02803-MOU: Genetics of Adverse Reactions to Anesthetic and Sedative Drugs in Chow-Chows

Grant Status: Closed

Grant Amount: $16,924
Michael H. Court, BVSc, PhD; Washington State University
March 1, 2020 - February 28, 2022

Sponsor(s): Chow Chow Club, Inc.

Breed(s): Chow Chow
Research Program Area: General Canine Health
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Moderate to severe adverse drug reactions, including unexpected effects, slow recovery, and even death have been reported following administration of anesthetic/sedative drugs by owners in some Chow Chow dog. Problematic drugs included butorphanol, acepromazine, trazodone, hydromorphone, ketamine and midazolam. In preliminary studies we have excluded a role for the MDR-1 deletion mutation found in herding dog breeds, as well as the CYP2B11/POR mutations found in sighthound breed dogs. Gene capture sequencing of DNA from representative Chow Chows identified a novel mutation in the CYP2B11 gene that is predicted to cause a damaging change in the amino acid sequence (CYP2B11-F182). This study will determine if CYP2B11-F182 mutation is responsible for decreased CYP2B11 enzyme function leading to excessive drug exposure and subsequent adverse effects in affected dogs. Previous studies have identified CYP2B11 as the primary enzyme metabolizing ketamine and midazolam. However, the identities of CYPs metabolizing the other problematic drugs are currently unknown. This study aims to ascertain the role of CYP2B 11 in metabolism of the implicated drugs, confirm the deleterious effect of the CYP2B11-Fl 82 mutation on enzyme function in vitro, determine the prevalence of the CYP2B11-F182 mutation across the Chow Chow breed, and identify other breeds with this mutation. Evidence from this study will be used to examine the effect of the CYP2B11-F182 mutation in future studies on drug pharmacokinetics and pharmacodynamics in genotyped dogs.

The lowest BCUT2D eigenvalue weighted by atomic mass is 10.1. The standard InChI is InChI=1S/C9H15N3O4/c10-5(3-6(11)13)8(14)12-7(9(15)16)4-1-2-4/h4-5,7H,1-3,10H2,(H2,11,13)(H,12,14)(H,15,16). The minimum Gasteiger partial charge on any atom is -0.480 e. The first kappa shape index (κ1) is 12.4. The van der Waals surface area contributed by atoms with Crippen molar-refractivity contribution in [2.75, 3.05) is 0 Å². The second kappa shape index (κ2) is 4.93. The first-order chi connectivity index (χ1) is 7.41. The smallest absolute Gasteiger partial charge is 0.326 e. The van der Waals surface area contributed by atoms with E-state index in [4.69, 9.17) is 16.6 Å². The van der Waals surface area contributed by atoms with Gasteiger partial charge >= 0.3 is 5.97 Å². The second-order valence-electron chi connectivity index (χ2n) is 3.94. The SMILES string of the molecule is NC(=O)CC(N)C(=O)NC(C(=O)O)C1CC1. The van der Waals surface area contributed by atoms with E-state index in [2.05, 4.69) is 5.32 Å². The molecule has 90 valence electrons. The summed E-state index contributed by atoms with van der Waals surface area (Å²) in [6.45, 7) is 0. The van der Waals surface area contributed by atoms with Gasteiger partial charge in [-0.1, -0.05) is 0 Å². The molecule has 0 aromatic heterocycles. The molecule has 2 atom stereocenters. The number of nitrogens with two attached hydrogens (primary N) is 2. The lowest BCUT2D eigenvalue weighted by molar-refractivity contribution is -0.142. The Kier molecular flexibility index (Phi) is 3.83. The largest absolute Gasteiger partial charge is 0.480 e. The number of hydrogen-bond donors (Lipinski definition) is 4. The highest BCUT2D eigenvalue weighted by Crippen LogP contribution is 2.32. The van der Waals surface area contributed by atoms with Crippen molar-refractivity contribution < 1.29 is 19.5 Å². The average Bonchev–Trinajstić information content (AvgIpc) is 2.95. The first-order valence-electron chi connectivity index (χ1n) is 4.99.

Funding for the research is provided through the collaborative efforts and generosity of the Chow Chow Club, Inc. The AKC Canine Health Foundation supports the funding of this effort and will oversee grant administration and scientific progress.

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